For the next few stories, Kumusta, Kabaro? Kumusta, Kaibigan? will focus on the veterans; the seafarers who have a world of experience on their shoulders.
Daniel Torres Jr., Captain and MAAP Dean of Academics
I was gifted with a mechanical mind. When I was in highschool, my father’s jeep broke down. Since it always takes our repairman a long time to arrive, I pulled that old engine out, studied it, took it apart and put it back together. With machines, everything follows rules and programs. Everything moves like clockwork.
I graduated with a degree in mechanical engineering from the Mapua Institute of Technology in 1973, but my seafarer father wanted me to become a captain like him. I entered the academy to become a marine engineer. By the time I retired from active seafaring 16 years later, I made captain too. As both a deck officer and engineer, I can apply my mechanical mind and manage systems all the same – because this school is one big machine.
I’m the Dean of academics and relish teaching – but most cadets don’t know that I have a few war stories of my own.
It was the 1980s and I was on a cargo ship plying the northeast coast of Taiwan, where there are uninhabited islands contested by Japanese and Chinese fishers.
A typhoon blindsided us at night and our captain steered us towards one of the islands for shelter. Suddenly, the wind shifted and we kept getting smashed by monstrous waves. Just monstrous. We ran aground and we knew it was just a matter of time before our hull would breach and take in water. Everyone was panicking. To calm myself, I went down and wore my then-fiancée’s engagement ring. I needed all the luck I could get.
But I realized we were no longer moving. I shouted at our chief engineer that we’re atop an island. Sure enough, when we switched on our lights and went on deck, we realized we had hit a rogue rock several dozen meters from the island itself. We lowered a ladder and a brave Waray seaman jumped down with a rope. Waited for a big wave to sweep him towards the island and he swam the rest of the way. It was hair-raising but we all got off safely that night.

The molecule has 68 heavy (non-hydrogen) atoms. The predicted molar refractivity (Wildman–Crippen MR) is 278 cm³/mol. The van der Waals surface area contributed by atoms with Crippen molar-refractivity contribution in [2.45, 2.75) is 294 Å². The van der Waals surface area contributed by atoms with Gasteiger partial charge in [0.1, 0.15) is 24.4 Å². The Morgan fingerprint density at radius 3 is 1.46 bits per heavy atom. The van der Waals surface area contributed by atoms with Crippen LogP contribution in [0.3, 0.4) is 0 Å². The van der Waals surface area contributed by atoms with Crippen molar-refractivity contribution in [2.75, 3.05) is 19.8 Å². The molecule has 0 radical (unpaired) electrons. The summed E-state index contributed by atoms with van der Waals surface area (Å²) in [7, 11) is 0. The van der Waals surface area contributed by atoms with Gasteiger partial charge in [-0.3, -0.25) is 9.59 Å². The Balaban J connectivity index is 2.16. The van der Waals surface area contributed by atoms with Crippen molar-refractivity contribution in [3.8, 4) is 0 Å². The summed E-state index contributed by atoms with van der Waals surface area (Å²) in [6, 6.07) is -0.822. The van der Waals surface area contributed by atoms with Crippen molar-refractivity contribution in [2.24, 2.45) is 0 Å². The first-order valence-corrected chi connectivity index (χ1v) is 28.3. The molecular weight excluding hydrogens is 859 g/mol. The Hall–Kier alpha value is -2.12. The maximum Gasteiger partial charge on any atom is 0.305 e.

We stayed on that island for two full days before a rescue plane droned above. Good thing that Japanese fishers built and stockpiled a hut with canned tuna, mackerel and king crab. We aimed a flare at the plane and waited for what seemed like an eternity before it dipped its wings to acknowledge us. Those days are seared into my memory forever. You know what? I’m pretty sure that ship is still there
A new visual series by Seafarer Asia, Kumusta, Kabaro? Kumusta, Kaibigan? gives viewers gritty glimpses into the lives of Filipino seafarers and their kin. True tales of love, pride, sacrifice, failure and success weave a living tapestry and an oral history of life at sea. The subjects are given free rein on what to share and how they wish to be photographed. The series is inspired by the popular photoblog, Humans of New York.
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Gregg Yan is an award-winning writer and photographer who covers marginalized groups and environmental conservation issues. His work has been featured by National Geographic, Discovery Channel, CNN plus over a dozen books – including Into the Wild, his first coffee table book. He also has a monthly magazine column on wildlife.